Ukraine's Got Problems? Blame Russia!
by Peter Lee - China MattersOrwell would be pleased that the pro-European opposition in the Ukraine stuck it to Putin and the ex-Bolshies.
Maybe he would have been less pleased with the linguistic legerdemain that is emerging the as the mainstay of the new Ukrainian regime.
The current situation in Ukraine is apparently pretty grim: flatlining growth, imminent insolvency, consternation and anger among the sizable ethnic-Russian community, a whiff of separatism in the Crimea, a bunch of outright Fascists who apparently see the coup as their Reichstag moment and a chance to bully their way into control of a decisive bloc of votes in the Parliament…
And it looks like the US-inspired coup that blew away an EU-sponsored transition pact has also stripped away Russian (as in Putin) and ethnic-Russian (as in the eastern & southern portions of the country) enthusiasm for helping the new government out in dealing with Ukraine’s difficulties.
Unless Russia can be prevailed upon to pony up the remaining $12 billion of the $15 billion it promised Yanyukovich, the new government is going to have to turn to the EU for the Western financial shovels that, hopefully, will dig the Ukraine out of its hole instead of digging it deeper.
Apparently, the standard recipe for a country that can’t pay its bills (Ukraine is looking at a couple of likely bond defaults this summer) is an IMF rescue package contingent on implementation of austerity measures.
In human terms, the prescription is for pain: devaluing the currency to boost exports (while making imports more expensive), making the economic environment more attractive for foreign investment (depressed wages, business-friendly laws & regs), and keeping the foreign bondholders happy (balanced budgets, focus on debt repayment, bye-bye services, pensions, & deficit stimulus).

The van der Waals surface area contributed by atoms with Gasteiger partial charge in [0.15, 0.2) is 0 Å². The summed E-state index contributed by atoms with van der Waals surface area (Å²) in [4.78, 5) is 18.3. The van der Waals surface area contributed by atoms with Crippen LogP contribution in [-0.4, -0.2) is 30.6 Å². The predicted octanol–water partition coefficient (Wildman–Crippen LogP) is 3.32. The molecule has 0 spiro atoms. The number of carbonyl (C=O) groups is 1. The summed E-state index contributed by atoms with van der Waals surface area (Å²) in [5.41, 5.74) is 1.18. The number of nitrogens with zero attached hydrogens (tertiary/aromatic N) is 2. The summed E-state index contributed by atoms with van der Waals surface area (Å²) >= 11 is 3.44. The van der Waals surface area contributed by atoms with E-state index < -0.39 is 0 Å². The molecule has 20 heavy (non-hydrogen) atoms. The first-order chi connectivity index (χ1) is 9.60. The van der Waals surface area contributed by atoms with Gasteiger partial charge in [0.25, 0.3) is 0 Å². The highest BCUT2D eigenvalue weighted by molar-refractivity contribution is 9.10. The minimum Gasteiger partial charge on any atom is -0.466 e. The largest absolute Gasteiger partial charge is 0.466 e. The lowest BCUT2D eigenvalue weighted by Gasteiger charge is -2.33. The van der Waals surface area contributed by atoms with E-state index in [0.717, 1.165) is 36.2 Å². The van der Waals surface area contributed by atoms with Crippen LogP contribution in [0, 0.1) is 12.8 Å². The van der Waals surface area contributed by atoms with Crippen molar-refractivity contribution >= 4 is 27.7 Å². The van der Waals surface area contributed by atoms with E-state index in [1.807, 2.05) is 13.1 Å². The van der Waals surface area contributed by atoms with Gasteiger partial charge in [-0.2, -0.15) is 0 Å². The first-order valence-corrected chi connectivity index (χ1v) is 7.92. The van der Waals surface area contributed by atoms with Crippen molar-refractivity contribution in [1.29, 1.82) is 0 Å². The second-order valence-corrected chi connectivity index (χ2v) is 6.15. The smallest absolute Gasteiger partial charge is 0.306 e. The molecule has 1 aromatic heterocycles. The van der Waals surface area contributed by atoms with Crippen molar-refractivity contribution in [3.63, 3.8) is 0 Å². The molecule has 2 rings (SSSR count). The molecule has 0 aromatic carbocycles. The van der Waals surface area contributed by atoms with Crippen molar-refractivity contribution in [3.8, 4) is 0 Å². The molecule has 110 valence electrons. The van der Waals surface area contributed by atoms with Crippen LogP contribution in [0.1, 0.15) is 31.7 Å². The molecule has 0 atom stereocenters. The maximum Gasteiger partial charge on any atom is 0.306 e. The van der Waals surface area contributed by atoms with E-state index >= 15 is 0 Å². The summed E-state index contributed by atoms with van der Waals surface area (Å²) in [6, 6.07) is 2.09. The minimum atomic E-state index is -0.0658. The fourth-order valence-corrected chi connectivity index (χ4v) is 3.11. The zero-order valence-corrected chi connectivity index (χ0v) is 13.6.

The key question will be if misery achieves the level of Greece & Spain (likely) and if Ukraine will turn the corner toward economic growth with reasonable alacrity (?).
Thanks to the precipitous success of the coup, the new government finds itself with the prospect of the Ukrainian engine firing on only the European half of its geopolitical cylinders and a significant portion of the electorate presumably displeased with the Hobson’s choice of IMF austerity that the coup has forced upon it.
As a matter of human nature and political calculation, there is an obvious response to the new Ukranian government’s largely self-and-West-inflicted problem: Blame Russia!
Blaming Russia takes a certain amount of heavy lifting because Russia, while propping up Yanyukovich with the $15 billion loan and some bond purchases, was conspicuously passive during the crisis. Yanyukovich was apparently no particular friend of Putin, and Medvedev openly berated him for being a doormat in the final days. Russia let Yanyukovich stew in his own juice and, when he abandoned his presidential post, dropped him like a hot potato.
The EU and the United States, on the other hand, enthusiastically supported the opposition demonstrators, even when things got spectacularly ugly and, with the threat of sanctions (and probably more) materially supported—one might say *ahem* meddled in--Ukrainian domestic politics.
Fortunately, the Ukraine’s new rulers can count on the assistance of the West, if not with substantive assistance, then with vociferous lip service in blaming Russia for Ukraine’s difficulties.
With the fragrant smell of buyer’s remorse filling the international space, obviously it was time to turn to themes more pleasant than “Maybe America sh*t the bed in Ukraine”. Unleash the pro-Western diplomats, pundits, and correspondents!
NATO’s Anders Rasmussen obligingly reframed the ruckus in Ukraine as “freedom fighters v. autocrats” conveniently forgetting that Yanyukovich had achieved the presidency after a closely contested election that had received the “free and fair” stamp of approval.
"We stand ready to continue assisting Ukraine in its democratic reforms..."